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Were Trump's Controversial Tweets a Trap That Democrats Walked Right Into?

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By now, for those who follow President Donald Trump closely, a pattern has emerged to explain some of his more controversial tweets that spark outrage among Democrats, the establishment media, and even some Republicans and fence-sitting supporters.

Trump will tweet something controversial, an outrage will ensue, and then Democrats and the media will overreact and play right into the president’s hands.

The pattern holds true in the case of the president’s recent Twitter broadside against the progressive “Squad” in the Democrat-controlled House — Reps. Alexandria Ocasio-Cortez of New York, Ilhan Omar of Minnesota, Rashida Tlaib of Michigan, and Ayanna Pressley of Massachusetts.

The president’s three-part tweet thread — widely condemned as racist, since the four are women of color — didn’t name any names but was obviously aimed at the squad, calling out the progressive congresswomen for being hypercritical of the United States and the American people.

The part of the tweets that sparked the most outrage on the left and disapproval from some on the right was Trump’s rhetorical question: “Why don’t they go back and help fix the totally broken and crime infested places from which they came. Then come back and show us how it is done.”

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Trump’s tweets came at a time when the infighting within the Democratic Party between the young progressives and the “moderate” establishment led by House Speaker Nancy Pelosi had reached a crescendo and threatened to destroy party unity. But that development was quickly reversed as the entire party rallied in defense of  the “The Squad” against the Bad Orange Man.

Consider for a moment that Trump’s message may not have been as inexplicable and ill-timed as worried conservatives and Republicans had thought, given inside information about the Democratic Party and the “The Squad” that had been leaked to the public over the weekend.

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Axios reported on Sunday that it had obtained internal polling numbers being circulated among top Democratic leaders that showed how the antics of “The Squad” — Ocasio-Cortez in particular — were having a detrimental effect on the party among important “swing voters,” especially white voters with little or no college education who would be key to any Democratic electoral victory in 2020.

The internal polling found that while 74 percent of the likely voters polled recognized Ocasio-Cortez’s name, only 22 percent had a favorable opinion of her. Similarly, the pollsters found that 53 percent of likely voters recognized Omar’s name, but a mere 9 percent viewed her favorably.

“If all voters hear about is AOC, it could put the [House] majority at risk,” an unnamed top Democrat told Axios. “[S]he’s getting all the news and defining everyone else’s races.”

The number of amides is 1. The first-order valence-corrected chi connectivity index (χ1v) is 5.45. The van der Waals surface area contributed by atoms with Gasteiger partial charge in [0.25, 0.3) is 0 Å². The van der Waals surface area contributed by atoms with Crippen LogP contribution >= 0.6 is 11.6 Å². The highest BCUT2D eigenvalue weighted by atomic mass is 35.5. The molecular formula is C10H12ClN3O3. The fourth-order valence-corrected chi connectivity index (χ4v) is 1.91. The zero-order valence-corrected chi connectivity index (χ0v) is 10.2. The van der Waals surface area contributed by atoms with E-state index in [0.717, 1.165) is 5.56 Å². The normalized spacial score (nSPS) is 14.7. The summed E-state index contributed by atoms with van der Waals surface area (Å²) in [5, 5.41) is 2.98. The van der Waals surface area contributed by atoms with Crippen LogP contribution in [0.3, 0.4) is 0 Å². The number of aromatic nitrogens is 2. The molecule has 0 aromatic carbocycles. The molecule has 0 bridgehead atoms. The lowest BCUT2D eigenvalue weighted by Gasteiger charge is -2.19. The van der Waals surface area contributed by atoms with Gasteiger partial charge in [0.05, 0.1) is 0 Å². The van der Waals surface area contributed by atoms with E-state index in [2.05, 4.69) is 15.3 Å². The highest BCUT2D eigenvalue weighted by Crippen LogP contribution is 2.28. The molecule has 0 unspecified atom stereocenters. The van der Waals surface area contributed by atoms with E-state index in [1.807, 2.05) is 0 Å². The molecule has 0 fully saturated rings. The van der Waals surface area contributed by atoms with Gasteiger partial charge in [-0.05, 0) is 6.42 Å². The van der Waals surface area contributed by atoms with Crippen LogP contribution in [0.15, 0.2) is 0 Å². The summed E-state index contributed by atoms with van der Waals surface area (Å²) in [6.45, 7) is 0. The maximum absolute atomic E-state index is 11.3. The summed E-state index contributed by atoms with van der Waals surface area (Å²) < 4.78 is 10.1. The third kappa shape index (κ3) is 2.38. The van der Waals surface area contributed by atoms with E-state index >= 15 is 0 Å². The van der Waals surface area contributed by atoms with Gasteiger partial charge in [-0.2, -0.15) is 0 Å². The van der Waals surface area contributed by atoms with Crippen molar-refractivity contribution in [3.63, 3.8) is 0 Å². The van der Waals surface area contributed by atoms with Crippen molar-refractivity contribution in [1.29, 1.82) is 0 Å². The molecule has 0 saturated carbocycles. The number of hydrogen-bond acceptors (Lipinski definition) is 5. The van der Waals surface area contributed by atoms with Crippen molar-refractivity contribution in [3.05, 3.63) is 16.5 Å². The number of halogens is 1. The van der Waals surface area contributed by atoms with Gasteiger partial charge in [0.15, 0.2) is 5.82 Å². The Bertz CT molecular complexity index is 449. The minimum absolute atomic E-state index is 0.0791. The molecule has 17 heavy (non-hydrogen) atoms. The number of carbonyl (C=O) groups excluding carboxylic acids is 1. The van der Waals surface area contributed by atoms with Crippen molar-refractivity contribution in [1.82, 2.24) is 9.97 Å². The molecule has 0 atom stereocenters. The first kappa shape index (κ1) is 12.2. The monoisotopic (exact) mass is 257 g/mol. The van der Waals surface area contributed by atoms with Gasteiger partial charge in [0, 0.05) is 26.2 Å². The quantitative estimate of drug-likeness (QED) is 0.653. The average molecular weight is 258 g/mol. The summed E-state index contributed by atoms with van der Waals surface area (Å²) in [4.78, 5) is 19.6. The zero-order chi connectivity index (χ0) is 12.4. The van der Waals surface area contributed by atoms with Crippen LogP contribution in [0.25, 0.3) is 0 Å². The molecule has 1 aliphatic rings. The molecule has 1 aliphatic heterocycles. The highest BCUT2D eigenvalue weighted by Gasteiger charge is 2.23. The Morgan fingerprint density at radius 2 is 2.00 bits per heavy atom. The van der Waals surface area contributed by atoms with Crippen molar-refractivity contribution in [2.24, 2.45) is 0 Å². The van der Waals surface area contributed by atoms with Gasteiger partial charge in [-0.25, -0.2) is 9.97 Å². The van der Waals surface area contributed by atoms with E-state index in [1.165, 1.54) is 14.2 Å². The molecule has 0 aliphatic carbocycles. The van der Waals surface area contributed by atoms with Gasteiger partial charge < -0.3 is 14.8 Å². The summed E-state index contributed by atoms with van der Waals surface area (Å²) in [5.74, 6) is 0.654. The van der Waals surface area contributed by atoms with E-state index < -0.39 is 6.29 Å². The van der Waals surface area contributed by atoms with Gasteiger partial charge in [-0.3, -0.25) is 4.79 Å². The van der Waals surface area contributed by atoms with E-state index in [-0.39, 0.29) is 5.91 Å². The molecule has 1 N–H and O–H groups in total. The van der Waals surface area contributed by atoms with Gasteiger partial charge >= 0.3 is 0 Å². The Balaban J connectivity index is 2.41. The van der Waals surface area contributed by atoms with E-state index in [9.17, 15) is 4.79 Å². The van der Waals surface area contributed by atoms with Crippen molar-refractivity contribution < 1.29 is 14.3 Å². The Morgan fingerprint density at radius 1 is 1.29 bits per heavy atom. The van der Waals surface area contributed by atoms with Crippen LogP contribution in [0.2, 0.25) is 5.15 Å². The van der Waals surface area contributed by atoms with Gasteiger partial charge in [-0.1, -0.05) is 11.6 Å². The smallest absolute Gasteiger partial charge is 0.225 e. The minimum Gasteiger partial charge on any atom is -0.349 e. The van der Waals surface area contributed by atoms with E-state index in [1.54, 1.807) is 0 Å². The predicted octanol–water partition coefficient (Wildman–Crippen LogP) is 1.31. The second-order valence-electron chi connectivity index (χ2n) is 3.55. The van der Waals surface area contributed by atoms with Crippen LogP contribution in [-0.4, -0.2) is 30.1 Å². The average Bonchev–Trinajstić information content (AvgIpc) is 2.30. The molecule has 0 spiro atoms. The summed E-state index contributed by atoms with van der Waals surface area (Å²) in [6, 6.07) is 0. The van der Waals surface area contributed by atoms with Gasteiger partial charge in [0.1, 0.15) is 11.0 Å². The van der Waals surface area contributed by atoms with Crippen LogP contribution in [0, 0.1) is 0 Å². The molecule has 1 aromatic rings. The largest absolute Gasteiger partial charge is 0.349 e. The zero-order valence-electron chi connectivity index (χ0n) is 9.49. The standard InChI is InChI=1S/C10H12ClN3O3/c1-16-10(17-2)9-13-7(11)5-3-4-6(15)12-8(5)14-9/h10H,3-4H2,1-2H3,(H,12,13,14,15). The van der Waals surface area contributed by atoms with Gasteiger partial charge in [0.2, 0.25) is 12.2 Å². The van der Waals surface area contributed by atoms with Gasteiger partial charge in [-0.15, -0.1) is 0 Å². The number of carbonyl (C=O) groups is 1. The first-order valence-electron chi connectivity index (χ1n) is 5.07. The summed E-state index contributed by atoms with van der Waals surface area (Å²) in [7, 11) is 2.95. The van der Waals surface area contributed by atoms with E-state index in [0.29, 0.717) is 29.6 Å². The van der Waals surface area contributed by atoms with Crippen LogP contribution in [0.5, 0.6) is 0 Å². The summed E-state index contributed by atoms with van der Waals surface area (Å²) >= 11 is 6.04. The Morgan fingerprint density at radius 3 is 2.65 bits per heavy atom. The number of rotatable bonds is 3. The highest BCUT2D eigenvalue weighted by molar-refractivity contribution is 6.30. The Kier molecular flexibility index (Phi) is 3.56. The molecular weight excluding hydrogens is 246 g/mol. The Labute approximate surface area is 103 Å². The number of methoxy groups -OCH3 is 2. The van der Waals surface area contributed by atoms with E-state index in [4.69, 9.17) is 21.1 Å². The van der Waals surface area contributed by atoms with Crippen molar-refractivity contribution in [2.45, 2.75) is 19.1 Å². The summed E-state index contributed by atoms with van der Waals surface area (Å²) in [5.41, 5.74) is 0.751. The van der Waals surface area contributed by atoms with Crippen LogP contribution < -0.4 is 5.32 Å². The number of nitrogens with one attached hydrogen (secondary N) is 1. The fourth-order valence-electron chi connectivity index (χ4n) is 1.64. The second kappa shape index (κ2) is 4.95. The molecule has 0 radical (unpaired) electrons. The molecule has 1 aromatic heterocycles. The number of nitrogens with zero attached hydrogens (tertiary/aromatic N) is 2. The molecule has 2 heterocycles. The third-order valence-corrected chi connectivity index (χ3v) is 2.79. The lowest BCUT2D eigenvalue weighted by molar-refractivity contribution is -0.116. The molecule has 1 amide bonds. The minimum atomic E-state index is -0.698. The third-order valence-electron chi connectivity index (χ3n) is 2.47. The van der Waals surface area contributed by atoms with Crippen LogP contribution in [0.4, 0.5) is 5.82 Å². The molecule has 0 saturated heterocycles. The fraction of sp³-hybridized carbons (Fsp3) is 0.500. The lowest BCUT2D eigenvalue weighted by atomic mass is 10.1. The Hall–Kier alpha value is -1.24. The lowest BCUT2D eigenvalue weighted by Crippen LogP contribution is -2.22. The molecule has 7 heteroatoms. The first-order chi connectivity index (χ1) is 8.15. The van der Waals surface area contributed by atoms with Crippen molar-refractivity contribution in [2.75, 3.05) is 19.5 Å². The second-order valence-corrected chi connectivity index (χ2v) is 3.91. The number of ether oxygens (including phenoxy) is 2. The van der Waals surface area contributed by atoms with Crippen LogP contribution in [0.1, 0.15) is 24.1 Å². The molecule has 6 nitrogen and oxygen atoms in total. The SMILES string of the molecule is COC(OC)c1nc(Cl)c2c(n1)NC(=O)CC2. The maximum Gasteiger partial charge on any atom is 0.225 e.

Ocasio-Cortez has openly embraced socialism, yet pollsters found that socialism was viewed favorably by only 18 percent of voters and unfavorably by 69 percent.

Conversely, capitalism enjoyed the favorable opinion of 56 percent of the voters, while only 32 percent had an unfavorable view.

“Socialism is toxic to these voters,” the anonymous top Democrat noted to Axios, perhaps signaling why Pelosi and other Democratic leaders had been pushing back hard against Ocasio-Cortez’s “Squad” in recent weeks.

We can’t say with certainty that President Trump saw the internal poll results — more likely, he has seen similar results from his own campaign’s internal polling — so we can’t conclusively say this is the reason for his incendiary tweets about “The Squad.”

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The end result, however, has been that Democrats — including Pelosi and her staunchest establishment allies — have rallied around the very congresswomen they were seeking to separate themselves from just days ago.

Set aside the tired claims of racism — the left calls Trump racist over everything — and realize that, purposeful or not, his tweets about “The Squad” could very well prove beneficial to his campaign and party in 2020 by linking the so-called “moderate” establishment of the Democratic Party with the progressive wing that have been widely rejected by a majority of the American people.

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Ben Marquis is a writer who identifies as a constitutional conservative/libertarian. He has written about current events and politics for The Western Journal since 2014. His focus is on protecting the First and Second Amendments.
Ben Marquis has written on current events and politics for The Western Journal since 2014. He reads voraciously and writes about the news of the day from a conservative-libertarian perspective. He is an advocate for a more constitutional government and a staunch defender of the Second Amendment, which protects the rest of our natural rights. He lives in Little Rock, Arkansas, with the love of his life as well as four dogs and four cats.
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